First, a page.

It seems Miami may be destined to sit at six games under .500 all season.
Miami suffered a disappointing defeat at the hands of the Detroit Pistons, a team that is also jostling for playoff positioning in a crowded lower rung of the Eastern Conference. Miami fell to the 8th seed of the East with the loss, falling into a tie with Charlotte but so far trailing in the season series 2-1.
Miami actually started decently, with Bosh making his first three shots and Hassan Whiteside having an early impact on both ends, but after a bad second foul by Whiteside (he fell for a pump fake on the perimeter), Miami's offense completely fell apart. Miami would go the last seven minutes of the 1st quarter without a basket and only one free throw from Tyler Johnson, giving up a 25-1 run in the process.
From then on, Miami did ramp things up offensively, getting within eight in the 2nd quarter, but the Pistons had enough answers on the perimeter and inside and would lead by 14 at halftime.
Miami's fight was pretty much gone as Detroit got open jumpers to start the 3rd quarter. The lead ballooned to 20 and Detroit never looked back. The sole bright spot was that Chris Bosh erupted in the 3rd quarter, making his first nine shots and scoring 21 in the quarter. The fact that Bosh erupted the way he did and Miami trailed by more than they did at halftime tells you all you need to know about the supporting cast.
What's painfully evident is Miami simply lacks shotmakers at this stage. Bosh has been forcing perimeter shots for a few weeks and ended up 34 points tonight, but beyond him, there is no one on the roster who's a threat to make an open three pointer or a simple jumper off of a screen (outside of maybe Deng. More on him later). Opposing defenses force the ball into hands of lesser shooters, and their hoists are sometimes as good as turnovers, clanking off the rim and triggering fast breaks for the opponent.
What exacerbated tonight was that Miami's guards had no interest in containing D.J. Augustin on the break. He finished with a sterling line of 25 points, 13 assists, and no turnovers, doing much of his damage off Miami misses by pushing the pace and facing little resistance until he got to the rim. Miami's defense, which was tops in the league in January in points allowed (thanks to Whiteside and a snail-like pace more so than team cohesion), were a step slow all night, giving up putbacks and losing players off backdoor cuts.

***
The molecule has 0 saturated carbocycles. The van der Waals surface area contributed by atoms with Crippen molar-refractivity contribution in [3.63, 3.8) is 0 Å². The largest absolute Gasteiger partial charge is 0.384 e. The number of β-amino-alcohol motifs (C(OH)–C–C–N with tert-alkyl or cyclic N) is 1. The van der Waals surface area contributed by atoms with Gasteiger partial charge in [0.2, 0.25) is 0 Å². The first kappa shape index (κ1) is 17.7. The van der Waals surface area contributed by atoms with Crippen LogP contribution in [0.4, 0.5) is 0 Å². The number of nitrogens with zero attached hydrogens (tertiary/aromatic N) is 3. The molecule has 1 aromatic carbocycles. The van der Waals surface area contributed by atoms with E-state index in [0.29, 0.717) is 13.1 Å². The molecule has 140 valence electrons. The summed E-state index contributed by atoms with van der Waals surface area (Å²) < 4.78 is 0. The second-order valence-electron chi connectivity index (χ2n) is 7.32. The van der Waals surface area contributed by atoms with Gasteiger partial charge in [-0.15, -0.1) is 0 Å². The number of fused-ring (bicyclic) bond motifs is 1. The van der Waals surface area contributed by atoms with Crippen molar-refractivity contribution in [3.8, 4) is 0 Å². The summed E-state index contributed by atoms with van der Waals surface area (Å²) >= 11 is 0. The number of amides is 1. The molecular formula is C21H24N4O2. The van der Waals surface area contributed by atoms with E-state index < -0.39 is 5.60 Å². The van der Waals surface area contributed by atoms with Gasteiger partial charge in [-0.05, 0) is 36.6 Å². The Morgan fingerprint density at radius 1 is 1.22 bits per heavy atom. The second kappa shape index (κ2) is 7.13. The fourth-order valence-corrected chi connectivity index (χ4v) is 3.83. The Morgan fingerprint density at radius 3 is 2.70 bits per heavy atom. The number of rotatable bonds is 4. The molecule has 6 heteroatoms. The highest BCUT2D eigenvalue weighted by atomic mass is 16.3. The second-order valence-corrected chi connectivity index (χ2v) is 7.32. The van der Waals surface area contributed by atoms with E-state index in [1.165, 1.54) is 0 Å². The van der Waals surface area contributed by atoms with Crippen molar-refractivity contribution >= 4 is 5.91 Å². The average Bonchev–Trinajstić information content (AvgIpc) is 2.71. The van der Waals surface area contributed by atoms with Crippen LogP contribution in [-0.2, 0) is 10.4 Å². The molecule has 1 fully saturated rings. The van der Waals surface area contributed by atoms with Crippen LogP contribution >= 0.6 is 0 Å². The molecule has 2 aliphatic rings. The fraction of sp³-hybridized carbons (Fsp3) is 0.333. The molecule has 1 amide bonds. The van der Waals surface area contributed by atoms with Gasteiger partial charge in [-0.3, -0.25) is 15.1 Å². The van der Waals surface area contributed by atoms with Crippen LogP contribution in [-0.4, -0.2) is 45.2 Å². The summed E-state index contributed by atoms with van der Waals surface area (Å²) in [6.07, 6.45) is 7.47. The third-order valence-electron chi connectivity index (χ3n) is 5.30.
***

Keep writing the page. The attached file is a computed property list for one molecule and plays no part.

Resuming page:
Miami's 6-14 from downtown looks nice until you realize three came from Bosh and the other three came late in the 4th quarter when Miami had all but waved the white flag. A team like Miami that emphasized three-point shooting so much in the past has to be kicking themselves for not signing more reliable shooters, instead opting for Danny Granger, who hasn't been good from the perimeter since his injury, and Shawne Williams, a player who's been a below average shooter every season of his career other than one flash-in-the-pan year with Mike D'Antoni's Knicks. Granger did have 10 points tonight, but all of it was scored in the 4th quarter when the game was already decided.
The point guards continue to be an absolute calamity. The team has opted to start two point guards in order to get shot creation with Dwyane Wade out, but neither Napier or Norris Cole can score at an NBA level and both lack the IQ to make mid-level passes or jumpers (or anything) off of the pick & roll. With Napier, you hold out hope that he may develop in the future, but Cole is simply getting worse as the season goes along with his scoring, and yet he's clearly a better option than Napier, who looks like a boy among men (Cole had 8 assists, many off of Bosh's 3rd quarter eruption).
Mario Chalmers is as capable of scoring 20 one night as he is scoring two, with a bizarre lack of aggression on many nights where Miami needs his drive-and-kick game. He's been simply invisible on many nights and tonight was no exception. He scored one point and had five assists in 28 minutes. He only attempted two shots. Miami's point guards went 1-7 from the field (Napier did not even shoot in 15 minutes) for three combined points.
Luol Deng returned, and played decently, but he's being asked to do far too much when Miami needs him to be a number 2 scoring option. While he's shooting a solid 37% from three & nearly 50% from the floor, he's not a high volume shooter in general and can't be expected to pick up the slack from the guards and wings. Deng had 10 points and 5 rebounds.
As for Hassanity, Whiteside put up another solid stat line, but played one of his poorer games, which says plenty about him. Whiteside had 11 points, 10 rebounds, and 5 blocked shots, but shot just 5-12 and may have been a tad trigger happy with his jump shot. After his two early fouls in the first quarter, he only had one the rest of the way, which is a good sign.
For Detroit, they got good minutes from their entire starting five. All five Pistons starters scored at least 12 points and they also got 28 off of their bench from a variety of players. It's fair to say Andre Drummond dueled Whiteside to a standstill as he had 14 points, 14 rebounds, and 2 blocks, a line similar to Hassan's.
Even with the eventual return of Dwyane Wade (and who knows how long he holds up this time when he is back), Miami's guard play is going to cost them a playoff spot at some point. Teams worse than Miami have a treasure trove of depth in comparison (tomorrow's opponent Minnesota features 52 point scorer Mo Williams). It's unclear if Miami's looking to make a move to shore up depth. What little rumblings have been heard in the past proved to be moot.
Miami takes on Minnesota tomorrow. Tipoff is set for 8:00 PM.